Second, each subculture thus has its own grammatical norms and with them an idea about the quality of a certain candidate. Of course this is far removed from the idea of expressing once and for all the truth about either the status of an object or event (whether it is an artwork or not) or the value that can be attributed to that object. Subcultures and the decisions made there are unstable, temporary, and the results of a provisional consensus. This, however, is almost the opposite of the idea, often expressed by explicit opponents of the postmodern, that in contemporary culture or art “anything goes” or that every judgment of taste has become purely subjective.
From Integralism to Complexity
Now, the image that might arise from the above is that the (art) world has moved towards more complexity, a statement confirmed by many scientists, by the way. (See for example M. Mitchell Waldrop's book Complexity.) This doesn't necessarily mean that art “in itself” has become more complex or that it should be. (Why would the complex music of Brian Ferneyhough deserve to be viewed with greater care and with greater value than the relatively simple music of Neil Young? Even if complexity in art is described as the huge internalized knowledge of an artist, I am not sure if that would make one artwork better than another. Taking into account Roland Barthes's essay “The Death of the Author” as well as Hans-Georg Gadamer's hermeneutics, an artwork should be judged on its own merits instead of on the professional background of its maker.)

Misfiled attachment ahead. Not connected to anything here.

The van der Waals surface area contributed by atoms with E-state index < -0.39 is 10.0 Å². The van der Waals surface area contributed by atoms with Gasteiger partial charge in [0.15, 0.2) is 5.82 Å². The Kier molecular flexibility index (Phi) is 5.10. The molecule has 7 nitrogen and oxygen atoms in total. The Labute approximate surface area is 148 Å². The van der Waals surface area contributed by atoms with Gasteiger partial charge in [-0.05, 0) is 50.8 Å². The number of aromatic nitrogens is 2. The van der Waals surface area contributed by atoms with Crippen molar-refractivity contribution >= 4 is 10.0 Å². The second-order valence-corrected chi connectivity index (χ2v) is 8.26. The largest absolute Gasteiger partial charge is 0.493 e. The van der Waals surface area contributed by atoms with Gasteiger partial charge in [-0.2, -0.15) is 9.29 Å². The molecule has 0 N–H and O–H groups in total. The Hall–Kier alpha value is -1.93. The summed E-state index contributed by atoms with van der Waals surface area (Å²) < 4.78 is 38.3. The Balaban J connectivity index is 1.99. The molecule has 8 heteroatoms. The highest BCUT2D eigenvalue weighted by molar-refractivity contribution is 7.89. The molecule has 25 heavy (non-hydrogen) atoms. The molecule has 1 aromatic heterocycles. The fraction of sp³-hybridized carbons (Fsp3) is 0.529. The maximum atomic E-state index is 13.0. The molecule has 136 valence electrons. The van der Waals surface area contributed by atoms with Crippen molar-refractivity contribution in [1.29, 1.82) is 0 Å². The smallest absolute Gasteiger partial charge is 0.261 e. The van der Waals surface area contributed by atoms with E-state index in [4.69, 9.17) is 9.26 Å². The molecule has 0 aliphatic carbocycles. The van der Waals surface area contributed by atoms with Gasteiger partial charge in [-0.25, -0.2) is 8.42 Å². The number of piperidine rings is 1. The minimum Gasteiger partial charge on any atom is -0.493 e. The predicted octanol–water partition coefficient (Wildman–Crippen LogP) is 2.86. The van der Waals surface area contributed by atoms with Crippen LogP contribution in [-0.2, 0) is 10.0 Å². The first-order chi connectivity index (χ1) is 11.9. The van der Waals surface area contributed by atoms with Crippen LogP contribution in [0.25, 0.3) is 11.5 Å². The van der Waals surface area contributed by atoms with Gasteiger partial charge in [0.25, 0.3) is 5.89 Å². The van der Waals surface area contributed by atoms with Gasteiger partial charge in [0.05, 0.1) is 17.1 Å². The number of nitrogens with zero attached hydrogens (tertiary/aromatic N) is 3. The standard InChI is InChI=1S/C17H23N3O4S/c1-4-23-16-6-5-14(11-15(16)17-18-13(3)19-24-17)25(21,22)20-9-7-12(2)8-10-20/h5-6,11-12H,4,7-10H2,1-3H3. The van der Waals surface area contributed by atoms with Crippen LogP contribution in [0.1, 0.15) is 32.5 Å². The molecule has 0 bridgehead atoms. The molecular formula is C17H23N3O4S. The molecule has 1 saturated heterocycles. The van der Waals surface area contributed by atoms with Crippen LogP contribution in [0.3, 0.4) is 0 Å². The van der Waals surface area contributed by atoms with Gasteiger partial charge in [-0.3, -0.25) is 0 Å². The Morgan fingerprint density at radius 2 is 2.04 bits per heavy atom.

Complexity, however, means, for example, that the production, distribution, and reception of art cannot be plotted any longer on a simple linear line from artist to audience. It means that we can no longer take for granted that, in the musical domain, a composer is the person who performs the core activity, inhabiting the innermost circle surrounded by other circles (more or less successively) in which the performers, the manufacturers and distributors of the materials needed to produce a musical work, other support personnel like technicians, audience, people providing an aesthetic rationale, teachers and trainers, and others taking care of civic order such that people engaged in making music can count on a certain stability, can be located (Becker, 1982, 2–5; Cobussen, 2009). Although Becker acknowledges, however, that the status of any particular activity as a core activity might change (think of the role of DJs, MCs, and producers), he holds on to a hierarchical ordering of an art world in which the artist at all times occupies the most prominent position.